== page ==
Saturday, January 29, 2011

Missed opportunity in the Senate

After three weeks of backroom discussions, the Senate retreated from significant changes to its rules. It failed even to get a majority in support of some rather mild but important changes pushed by a group of younger members. Instead, it abolished secret holds and banned the tactic of demanding a full reading of legislation that has been available for 72 hours. It's a shame, because the reform package stopped way short of eliminating the filibuster [something I think is unattainable, but I do favor disincentives against its abuse]. I wish at least that Senators had made the motion to proceed to debate on measures nondebatable.

My sense is that the leadership preferred a handshake deal to formal changes in the rules. And their deal was not to use filibusters or amendment-blocking tactics as much in the coming Congress. In fact, the same approach was taken the last time members were on the verge of setting a big precedent in favor of rules changes by majority vote. I guess Democrats were too worried about what might happen in 2013 if the Republicans gain a majority, and they were willing to accept assurances from the Republican leader. Too bad. No doubt we'll see the consequences of these agreements when Congress ties itself in knots over the debt limit increase.

Friday, January 21, 2011

Foreign aid dilemmas

I've been a knee-jerk supporter of foreign aid ever since I first began studying U.S. foreign policy. It certainly made sense to me to send money instead of U.S. troops to solve problems. I've also seen the positive results of many of our programs, both in development and security. And -- full disclosure -- I once had a Fulbright grant paid for in local currencies received in repayment of loans from an earlier American aid program.  But I'm having second thoughts now that I read about some of our problems in Afghanistan or today's WSJ piece on problems with our aid program in Pakistan. It's important for us to get these right, and to pick the right side of the various dilemmas any program faces, even when we can't be sure which is the wise course. We want to strengthen those governments but not the corruption that pervades them. We want them to improve their governance but not lose the war in the process. We want them to increase their own capacities, yet we also want things to happen and people to be helped now. So while I think it's dangerously short-sighted to cut our overall levels of aid, I wish we could be better about the actual programs we run.

So what is national security?

I got depressed this morning when I read of the House Republican group, with 165 members, that released a budget plan that completely de-funds the Agency for International Development [AID], our primary instrument for nonmilitary foreign aid.  The problem is not just that this is a penny-wise and pound foolish way to reduce government spending. The broader problem is that the House GOP leadership has defined the untouchable areas of the budget as only Defense, Veterans Affairs, and Homeland Security.  We all know that some money can be trimmed from defense; even Secretary Gates has admitted that. And I assume the same is true of VA. But to say that TSA -- those shoe-fetish screeners at our airports -- should be exempt from any cuts is ludicrous. And the failure to recognize that foreign policy programs that don't shoot and kill should be eliminated is foolish beyond belief. I wish these lawmakers would look behind the labels like "Homeland Security" and scrutinize what actually is being done with the money. Andrew Exum makes this point very well.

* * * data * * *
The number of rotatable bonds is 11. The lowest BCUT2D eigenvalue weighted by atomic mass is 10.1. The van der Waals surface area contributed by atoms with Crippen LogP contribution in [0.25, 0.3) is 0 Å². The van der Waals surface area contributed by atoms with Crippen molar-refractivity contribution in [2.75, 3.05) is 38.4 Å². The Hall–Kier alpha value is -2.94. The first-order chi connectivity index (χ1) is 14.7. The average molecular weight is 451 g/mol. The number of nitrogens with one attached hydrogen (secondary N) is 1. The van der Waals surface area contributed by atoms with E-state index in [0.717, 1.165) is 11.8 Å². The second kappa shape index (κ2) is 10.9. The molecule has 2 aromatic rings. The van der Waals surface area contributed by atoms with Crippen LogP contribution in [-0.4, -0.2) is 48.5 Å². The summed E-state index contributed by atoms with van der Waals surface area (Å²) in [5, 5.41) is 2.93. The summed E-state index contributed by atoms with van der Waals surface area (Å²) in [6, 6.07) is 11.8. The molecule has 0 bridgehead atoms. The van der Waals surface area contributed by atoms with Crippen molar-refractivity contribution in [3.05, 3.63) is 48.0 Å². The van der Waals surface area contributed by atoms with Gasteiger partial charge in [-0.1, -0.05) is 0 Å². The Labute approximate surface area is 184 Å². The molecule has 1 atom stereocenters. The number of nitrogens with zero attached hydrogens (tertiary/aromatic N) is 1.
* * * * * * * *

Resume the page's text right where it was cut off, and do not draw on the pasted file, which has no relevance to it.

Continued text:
Tuesday, January 4, 2011

Reading the Constitution

The new Republican majority in the House of Representatives plans to stage a reading of the Constitution on Thursday, January 6. Good for them. As someone who has spent a lot of time reading and writing about the Constitution and the early years of the Republic, I'd like to offer some suggestions.

- I hope they let one of the African-American members read, with appropriate scorn and derision, Article I, section 2, where "other Persons" -- meaning slaves, a word the Framers were reluctant to use -- count as only 3/5 of a free person. (The real tragedy of the compromise on slavery was not that slaves were deemed only 3/5 human but that they were counted at all, for their numbers strengthened the political power of the slave states and delayed the moral reckoning that came with the Civil War.)

- I hope the reader very carefully enunciates the last clause of article I, section 8, which gives Congress the power "To make all Laws which shall be necessary and proper" to execute its other powers.

- I hope that after reading, they realize that two of the most important political powers to radical conservatives are not even mentioned specifically in the Constitution -- judicial review of laws and congressional powers of oversight. Now I happen to believe that both of those powers are implicit in the other provisions of the document, but strict constructionists need to be aware when they invoke powers that are not explicit.

- I also hope that lawmakers will reflect on the compromise nature of the Constitution. There  were compromises not only on slavery but on the disproportionate representation in the Senate -- the only part of the Constitution which now cannot be changed.  Ratification was not even left to the state legislatures, but to special conventions. And the framers banned dissenters from ever holding office even in state government by requiring that all officials -- and they were thinking of Constitution opponents like George Mason and Patrick Henry -- be required to take an oath to support the new government framework.

The Republic has endured and prospered, but only because of a political process that allowed compromise and change.